H.R. 1856, sponsored by Subcommittee Chairman Vernon J. Ehlers (R-MI), is designed to deal with organisms that cause "dead zones" and other biological problems in the nations coastal areas and the Great Lakes. The subcommittee estimates algal blooms cost the U.S. economy upwards of $50 million a year. The full Science Committee will consider H.R. 1856 later this summer. Sen. George V. Voinovich (R-OH) introduced similar legislation (S. 937) that was referred to the Senate Committee on Commerce, Science, and Transportation on April 29, 2003.

To view the text of the bill, visit

National Listing of Fish and Wildlife Advisories
EPA Assistant Administrator for Water G. Tracy Mehan III released the annual National Listing of Fish and Wildlife Advisories on June 4, 2003, which is designed to protect susceptible populations such as young children and women of child-bearing age. The report highlights a 93 percent increase in state safe eating guidelines, which are issued to inform the public that fish caught from specific waterbodies have been tested and are safe to eat.

"States are warning the public about chemical contaminants in fish tissues and informing the public about which fish and which waterbodies are safe. This promotes the enjoyment of recreational fishing," said Mehan. "I want to especially congratulate Alaska, Wisconsin, Minnesota, Georgia, South Carolina and Texas for the outstanding job they are doing in identifying areas where the fish is safe to eat."

The safe eating guidelines began in 1993, and only 20 guidelines were issued. The number increased slowly until 2002, when 164 new safe eating guidelines were issued. Currently 3,084 miles of rivers and 4,342,920 lake acres nationally have safe eating guidelines for at least one fish species in the continental United States.
"Our expectation is that these guidelines will grow as additional states identify safe fishing waters," said Mehan. "States are doing a better job of monitoring and have flexibility in the different types of advisories they issue."
For example, some advisories recommend no or limited consumption of some species caught during recreational fishing, while others may recommend certain preparation and cooking methods to reduce risks. An advisory may be targeted to the population at large, to specific groups such as pregnant women and/or children; it may be limited to certain sizes or species of fish, or it may apply to fish caught in a particular section of a waterway or to all waterways.

Although there are advisories for a total of 39 chemical contaminants, most advisories involve five primary contaminants: mercury, PCBs, dioxins, DDT and chlordane.

The National Listing of Fish and Wildlife Advisories and additional information on fish consumption advisories are available at or by contacting your local department of health.

Arsenic in New England Private Wells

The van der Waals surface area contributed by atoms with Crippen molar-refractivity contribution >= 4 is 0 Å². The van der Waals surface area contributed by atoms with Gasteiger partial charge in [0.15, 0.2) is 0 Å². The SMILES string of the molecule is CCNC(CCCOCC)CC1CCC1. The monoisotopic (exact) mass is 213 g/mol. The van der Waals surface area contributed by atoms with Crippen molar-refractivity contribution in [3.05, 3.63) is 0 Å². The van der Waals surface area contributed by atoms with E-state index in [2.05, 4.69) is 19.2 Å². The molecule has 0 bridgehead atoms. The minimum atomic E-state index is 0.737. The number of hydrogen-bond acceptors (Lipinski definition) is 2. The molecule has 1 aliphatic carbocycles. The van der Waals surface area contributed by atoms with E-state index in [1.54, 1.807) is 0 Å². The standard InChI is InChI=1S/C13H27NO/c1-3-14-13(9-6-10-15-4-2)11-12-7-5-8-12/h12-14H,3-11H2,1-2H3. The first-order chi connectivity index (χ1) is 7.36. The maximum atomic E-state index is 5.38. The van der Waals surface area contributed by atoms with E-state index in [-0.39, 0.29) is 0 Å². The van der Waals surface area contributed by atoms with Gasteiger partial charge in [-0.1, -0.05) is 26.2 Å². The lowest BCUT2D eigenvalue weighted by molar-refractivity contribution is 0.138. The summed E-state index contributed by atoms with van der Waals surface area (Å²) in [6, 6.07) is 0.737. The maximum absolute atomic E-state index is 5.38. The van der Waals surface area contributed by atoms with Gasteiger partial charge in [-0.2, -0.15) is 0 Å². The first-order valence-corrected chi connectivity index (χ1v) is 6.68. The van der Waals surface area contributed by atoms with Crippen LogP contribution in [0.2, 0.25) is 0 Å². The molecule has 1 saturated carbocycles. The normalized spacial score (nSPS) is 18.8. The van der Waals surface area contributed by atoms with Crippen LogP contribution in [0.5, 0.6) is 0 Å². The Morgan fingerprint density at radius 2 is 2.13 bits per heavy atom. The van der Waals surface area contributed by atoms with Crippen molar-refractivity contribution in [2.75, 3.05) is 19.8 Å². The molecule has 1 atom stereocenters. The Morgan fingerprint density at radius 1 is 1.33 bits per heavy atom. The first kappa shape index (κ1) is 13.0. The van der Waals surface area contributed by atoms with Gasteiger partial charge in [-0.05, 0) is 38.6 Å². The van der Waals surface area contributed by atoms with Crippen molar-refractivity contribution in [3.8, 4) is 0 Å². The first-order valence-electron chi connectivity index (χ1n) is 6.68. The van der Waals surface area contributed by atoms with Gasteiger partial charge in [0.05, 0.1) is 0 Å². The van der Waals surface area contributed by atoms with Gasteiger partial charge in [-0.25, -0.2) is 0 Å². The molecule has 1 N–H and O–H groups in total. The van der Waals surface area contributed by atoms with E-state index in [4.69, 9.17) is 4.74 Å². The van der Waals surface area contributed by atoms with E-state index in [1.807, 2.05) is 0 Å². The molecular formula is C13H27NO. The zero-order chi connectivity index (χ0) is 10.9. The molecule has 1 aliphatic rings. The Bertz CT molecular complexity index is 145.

A study by the U.S. Geological Survey (USGS) has found that potentially more than 103,000 people who use private wells for drinking water in parts of eastern New England could have water supplies with arsenic levels that are higher than federal standards.

"Part of the USGS' mission is to use science to address public health and safety issues," said Joseph Ayotte, USGS hydrologist and principle scientist of the study. "The level of arsenic found in these wells may be associated with health concerns, primarily cancer."

About 80 percent of drinking water in New England is publicly supplied and 20 percent is privately supplied from bedrock wells. The USGS conducted a similar study on New England public drinking water wells in 1999 and provided the information to state environmental and health agencies, which regulate and treat public water supplies to ensure compliance with federal standards.

"Moderate to high concentrations of arsenic are known to occur in wells in eastern New England, but the importance of this study is that private wells are not regulated and do not have to meet federal standards," Ayotte said. He said that arsenic is known to occur naturally in bedrock throughout New England.

The USGS sampled 88 private bedrock wells in 2001 and 2002 in western Maine, eastern New Hampshire and Massachusetts and all of Rhode Island. Concentrations of arsenic exceeding EPA's standard of 10 parts per billion in 17 percent of the water samples were found. The study results describe where the arsenic was found in eastern New England and what natural earth processes, such as rock type and chemistry could be controlling its occurrence. Finally, an analysis was done to estimate the number of people using private wells with arsenic greater than 10 parts per billion (ppb).

Pacific Northwest Water Temperature Guidelines
EPA Region 10 issued its final guidance to help the states of Oregon, Washington and Idaho to adopt temperature water quality standards that EPA can approve consistent with its obligations under the Clean Water Act (CWA) and the Endangered Species Act (ESA).

The CWA requires states and authorized tribes to adopt water quality standards and requires the EPA to approve or disapprove those standards. The ESA requires EPA, in consultation with the federal fisheries agencies, to ensure its approval of a state or tribes water quality standards does not jeopardize the continued existence of endangered or threatened species.

Water temperature is a critical aspect of the freshwater habitat of Pacific Northwest salmon and trout. These fish, including those listed as threatened or endangered under the ESA, need cold water to survive. Human-caused increases in river water temperatures have been identified as a factor in the decline of ESA-listed fish in the Pacific Northwest.

The guidance represents one approach for water temperature standards that a state or tribe could adopt that would likely pass the complex approval process. The guidance, however, is optional and states and tribes can adopt alternative standards as long as EPA determines they meet CWA and ESA requirements.

The guidance can be accessed at

This article originally appeared in the 07/01/2003 issue of Environmental Protection.